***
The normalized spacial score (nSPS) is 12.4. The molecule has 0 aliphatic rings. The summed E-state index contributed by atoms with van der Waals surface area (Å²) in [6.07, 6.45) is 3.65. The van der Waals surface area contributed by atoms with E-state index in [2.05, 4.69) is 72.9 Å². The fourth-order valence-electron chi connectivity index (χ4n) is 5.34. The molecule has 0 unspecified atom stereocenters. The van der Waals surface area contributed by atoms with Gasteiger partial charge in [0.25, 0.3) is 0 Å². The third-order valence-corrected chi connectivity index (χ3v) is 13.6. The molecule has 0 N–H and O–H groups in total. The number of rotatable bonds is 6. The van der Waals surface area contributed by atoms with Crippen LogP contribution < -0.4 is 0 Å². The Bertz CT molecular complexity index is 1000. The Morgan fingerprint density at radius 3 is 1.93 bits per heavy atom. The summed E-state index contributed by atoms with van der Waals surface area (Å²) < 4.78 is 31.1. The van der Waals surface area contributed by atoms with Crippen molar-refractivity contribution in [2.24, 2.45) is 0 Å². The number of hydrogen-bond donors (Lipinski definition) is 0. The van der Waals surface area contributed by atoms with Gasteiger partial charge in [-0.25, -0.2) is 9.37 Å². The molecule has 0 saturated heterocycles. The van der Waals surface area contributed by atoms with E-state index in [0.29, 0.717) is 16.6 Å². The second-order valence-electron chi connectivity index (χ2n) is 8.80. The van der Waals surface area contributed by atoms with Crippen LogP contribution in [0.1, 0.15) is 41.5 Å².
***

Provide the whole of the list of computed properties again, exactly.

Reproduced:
The normalized spacial score (nSPS) is 12.4. The molecule has 0 aliphatic rings. The summed E-state index contributed by atoms with van der Waals surface area (Å²) in [6.07, 6.45) is 3.65. The van der Waals surface area contributed by atoms with E-state index in [2.05, 4.69) is 72.9 Å². The fourth-order valence-electron chi connectivity index (χ4n) is 5.34. The molecule has 0 unspecified atom stereocenters. The van der Waals surface area contributed by atoms with Gasteiger partial charge in [0.25, 0.3) is 0 Å². The third-order valence-corrected chi connectivity index (χ3v) is 13.6. The molecule has 0 N–H and O–H groups in total. The number of rotatable bonds is 6. The van der Waals surface area contributed by atoms with Crippen LogP contribution < -0.4 is 0 Å². The Bertz CT molecular complexity index is 1000. The Morgan fingerprint density at radius 3 is 1.93 bits per heavy atom. The summed E-state index contributed by atoms with van der Waals surface area (Å²) < 4.78 is 31.1. The van der Waals surface area contributed by atoms with Crippen molar-refractivity contribution in [2.24, 2.45) is 0 Å². The number of hydrogen-bond donors (Lipinski definition) is 0. The van der Waals surface area contributed by atoms with Gasteiger partial charge in [-0.25, -0.2) is 9.37 Å². The molecule has 0 saturated heterocycles. The van der Waals surface area contributed by atoms with E-state index in [0.29, 0.717) is 16.6 Å². The second-order valence-electron chi connectivity index (χ2n) is 8.80. The van der Waals surface area contributed by atoms with Crippen LogP contribution in [0.1, 0.15) is 41.5 Å².